The current literary success achieved by writers dedicated to the proposition that life is absurd is probably a measure of how popular the theme of man's futility has become. Perhaps favoring the acceptance of this belief is the ease with which every generation identifies as contemporary problems only those best reflecting its most confessable anxieties. And we are so often reminded of the limitations of man clashing against the complexities of nature that the notion of the absurd is not altogether surprising.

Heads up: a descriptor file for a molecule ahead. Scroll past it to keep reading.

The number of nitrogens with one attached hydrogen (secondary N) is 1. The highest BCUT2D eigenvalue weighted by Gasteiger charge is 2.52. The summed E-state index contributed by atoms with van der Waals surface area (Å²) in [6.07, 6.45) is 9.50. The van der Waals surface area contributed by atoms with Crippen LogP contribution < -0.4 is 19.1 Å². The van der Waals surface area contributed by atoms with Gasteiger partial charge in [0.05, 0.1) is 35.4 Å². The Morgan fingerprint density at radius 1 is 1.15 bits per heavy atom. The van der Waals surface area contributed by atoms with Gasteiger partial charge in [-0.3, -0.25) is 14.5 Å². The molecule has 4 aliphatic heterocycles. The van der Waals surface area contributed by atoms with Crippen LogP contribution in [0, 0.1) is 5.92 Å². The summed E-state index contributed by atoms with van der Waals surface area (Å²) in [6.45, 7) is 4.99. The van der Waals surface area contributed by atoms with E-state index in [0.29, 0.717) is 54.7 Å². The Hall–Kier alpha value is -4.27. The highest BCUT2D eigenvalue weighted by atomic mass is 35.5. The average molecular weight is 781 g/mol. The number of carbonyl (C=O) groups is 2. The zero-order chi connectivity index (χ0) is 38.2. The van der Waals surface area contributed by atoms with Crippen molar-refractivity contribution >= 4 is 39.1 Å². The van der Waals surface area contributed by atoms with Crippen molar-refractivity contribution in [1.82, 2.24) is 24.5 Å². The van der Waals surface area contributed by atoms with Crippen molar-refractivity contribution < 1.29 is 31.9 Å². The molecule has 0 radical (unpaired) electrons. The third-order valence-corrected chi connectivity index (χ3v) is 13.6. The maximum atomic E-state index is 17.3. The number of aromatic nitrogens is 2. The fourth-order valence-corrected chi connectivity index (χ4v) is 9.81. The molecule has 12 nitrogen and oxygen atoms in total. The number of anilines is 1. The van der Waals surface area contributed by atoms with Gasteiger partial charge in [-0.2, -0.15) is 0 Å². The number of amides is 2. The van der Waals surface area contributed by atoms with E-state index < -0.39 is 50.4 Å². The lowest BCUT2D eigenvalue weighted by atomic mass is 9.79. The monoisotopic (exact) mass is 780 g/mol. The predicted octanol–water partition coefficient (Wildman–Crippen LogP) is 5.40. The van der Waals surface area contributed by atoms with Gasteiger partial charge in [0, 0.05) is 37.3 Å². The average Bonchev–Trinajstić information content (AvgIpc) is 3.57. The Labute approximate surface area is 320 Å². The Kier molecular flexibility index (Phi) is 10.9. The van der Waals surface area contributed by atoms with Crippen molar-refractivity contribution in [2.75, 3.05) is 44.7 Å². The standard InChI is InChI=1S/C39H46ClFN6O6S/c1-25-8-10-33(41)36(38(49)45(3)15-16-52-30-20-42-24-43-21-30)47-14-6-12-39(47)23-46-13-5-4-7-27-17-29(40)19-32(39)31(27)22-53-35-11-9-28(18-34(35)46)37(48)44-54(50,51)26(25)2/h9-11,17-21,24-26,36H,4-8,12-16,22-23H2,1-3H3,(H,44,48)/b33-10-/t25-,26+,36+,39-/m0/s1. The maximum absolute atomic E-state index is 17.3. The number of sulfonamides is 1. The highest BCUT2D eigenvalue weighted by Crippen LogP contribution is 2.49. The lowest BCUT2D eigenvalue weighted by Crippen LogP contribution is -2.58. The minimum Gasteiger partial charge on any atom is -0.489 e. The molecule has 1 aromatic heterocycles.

What I find curious is the insistence with which the corollary assertion—that this world holds no truth but only countless possibilities —is being presented as the "New Revelation." For a long time, scientists have been aware that every searching question is uncomfortably close to some unquestioned assumption. In the process of reclaiming from the latter areas for inquiry, the interplay of variables starts to unfold, providing, if not